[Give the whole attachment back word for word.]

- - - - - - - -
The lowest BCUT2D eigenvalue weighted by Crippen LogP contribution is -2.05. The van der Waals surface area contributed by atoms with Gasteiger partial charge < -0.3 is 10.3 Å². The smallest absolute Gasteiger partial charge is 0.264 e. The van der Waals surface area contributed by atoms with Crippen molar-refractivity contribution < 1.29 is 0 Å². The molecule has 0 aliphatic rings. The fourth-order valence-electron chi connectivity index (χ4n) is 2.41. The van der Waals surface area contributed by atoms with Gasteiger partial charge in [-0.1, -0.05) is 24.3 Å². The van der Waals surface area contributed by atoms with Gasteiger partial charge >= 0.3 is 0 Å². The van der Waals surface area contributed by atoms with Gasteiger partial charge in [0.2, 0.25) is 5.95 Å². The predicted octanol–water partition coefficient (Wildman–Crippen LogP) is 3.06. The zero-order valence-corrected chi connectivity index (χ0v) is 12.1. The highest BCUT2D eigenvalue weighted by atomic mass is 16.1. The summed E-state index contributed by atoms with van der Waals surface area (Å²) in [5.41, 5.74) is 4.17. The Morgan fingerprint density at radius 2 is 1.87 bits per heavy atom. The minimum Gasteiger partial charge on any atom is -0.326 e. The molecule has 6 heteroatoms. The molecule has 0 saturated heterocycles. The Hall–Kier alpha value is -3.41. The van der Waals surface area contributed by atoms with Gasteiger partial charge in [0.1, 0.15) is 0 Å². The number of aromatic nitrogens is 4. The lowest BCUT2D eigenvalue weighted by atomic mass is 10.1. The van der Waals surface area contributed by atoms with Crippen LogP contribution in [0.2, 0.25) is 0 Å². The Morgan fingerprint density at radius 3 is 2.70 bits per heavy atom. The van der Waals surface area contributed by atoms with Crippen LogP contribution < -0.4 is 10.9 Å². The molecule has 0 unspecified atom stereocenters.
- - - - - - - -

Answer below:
The lowest BCUT2D eigenvalue weighted by Crippen LogP contribution is -2.05. The van der Waals surface area contributed by atoms with Gasteiger partial charge < -0.3 is 10.3 Å². The smallest absolute Gasteiger partial charge is 0.264 e. The van der Waals surface area contributed by atoms with Crippen molar-refractivity contribution < 1.29 is 0 Å². The molecule has 0 aliphatic rings. The fourth-order valence-electron chi connectivity index (χ4n) is 2.41. The van der Waals surface area contributed by atoms with Gasteiger partial charge in [-0.1, -0.05) is 24.3 Å². The van der Waals surface area contributed by atoms with Gasteiger partial charge >= 0.3 is 0 Å². The van der Waals surface area contributed by atoms with Gasteiger partial charge in [0.2, 0.25) is 5.95 Å². The predicted octanol–water partition coefficient (Wildman–Crippen LogP) is 3.06. The zero-order valence-corrected chi connectivity index (χ0v) is 12.1. The highest BCUT2D eigenvalue weighted by atomic mass is 16.1. The summed E-state index contributed by atoms with van der Waals surface area (Å²) in [5.41, 5.74) is 4.17. The Morgan fingerprint density at radius 2 is 1.87 bits per heavy atom. The minimum Gasteiger partial charge on any atom is -0.326 e. The molecule has 6 heteroatoms. The molecule has 0 saturated heterocycles. The Hall–Kier alpha value is -3.41. The van der Waals surface area contributed by atoms with Gasteiger partial charge in [0.1, 0.15) is 0 Å². The number of aromatic nitrogens is 4. The lowest BCUT2D eigenvalue weighted by atomic mass is 10.1. The van der Waals surface area contributed by atoms with Crippen LogP contribution in [0.2, 0.25) is 0 Å². The Morgan fingerprint density at radius 3 is 2.70 bits per heavy atom. The van der Waals surface area contributed by atoms with Crippen LogP contribution < -0.4 is 10.9 Å². The molecule has 0 unspecified atom stereocenters.